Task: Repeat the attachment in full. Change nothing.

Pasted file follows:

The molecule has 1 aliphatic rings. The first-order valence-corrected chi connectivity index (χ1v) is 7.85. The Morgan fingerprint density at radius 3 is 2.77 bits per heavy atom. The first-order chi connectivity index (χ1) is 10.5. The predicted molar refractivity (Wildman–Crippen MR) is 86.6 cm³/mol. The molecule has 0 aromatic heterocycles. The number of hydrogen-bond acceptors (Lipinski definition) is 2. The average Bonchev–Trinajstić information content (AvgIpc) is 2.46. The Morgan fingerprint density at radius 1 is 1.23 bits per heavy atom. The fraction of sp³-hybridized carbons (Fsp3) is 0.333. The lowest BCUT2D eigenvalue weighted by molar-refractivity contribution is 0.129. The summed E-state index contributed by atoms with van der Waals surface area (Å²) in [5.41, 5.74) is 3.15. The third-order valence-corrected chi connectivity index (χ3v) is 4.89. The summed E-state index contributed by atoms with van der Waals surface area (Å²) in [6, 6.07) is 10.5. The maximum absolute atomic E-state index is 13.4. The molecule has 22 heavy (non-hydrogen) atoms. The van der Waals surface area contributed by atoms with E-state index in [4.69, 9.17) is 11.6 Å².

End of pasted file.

The molecule has 1 aliphatic rings. The first-order valence-corrected chi connectivity index (χ1v) is 7.85. The Morgan fingerprint density at radius 3 is 2.77 bits per heavy atom. The first-order chi connectivity index (χ1) is 10.5. The predicted molar refractivity (Wildman–Crippen MR) is 86.6 cm³/mol. The molecule has 0 aromatic heterocycles. The number of hydrogen-bond acceptors (Lipinski definition) is 2. The average Bonchev–Trinajstić information content (AvgIpc) is 2.46. The Morgan fingerprint density at radius 1 is 1.23 bits per heavy atom. The fraction of sp³-hybridized carbons (Fsp3) is 0.333. The lowest BCUT2D eigenvalue weighted by molar-refractivity contribution is 0.129. The summed E-state index contributed by atoms with van der Waals surface area (Å²) in [5.41, 5.74) is 3.15. The third-order valence-corrected chi connectivity index (χ3v) is 4.89. The summed E-state index contributed by atoms with van der Waals surface area (Å²) in [6, 6.07) is 10.5. The maximum absolute atomic E-state index is 13.4. The molecule has 22 heavy (non-hydrogen) atoms. The van der Waals surface area contributed by atoms with E-state index in [4.69, 9.17) is 11.6 Å².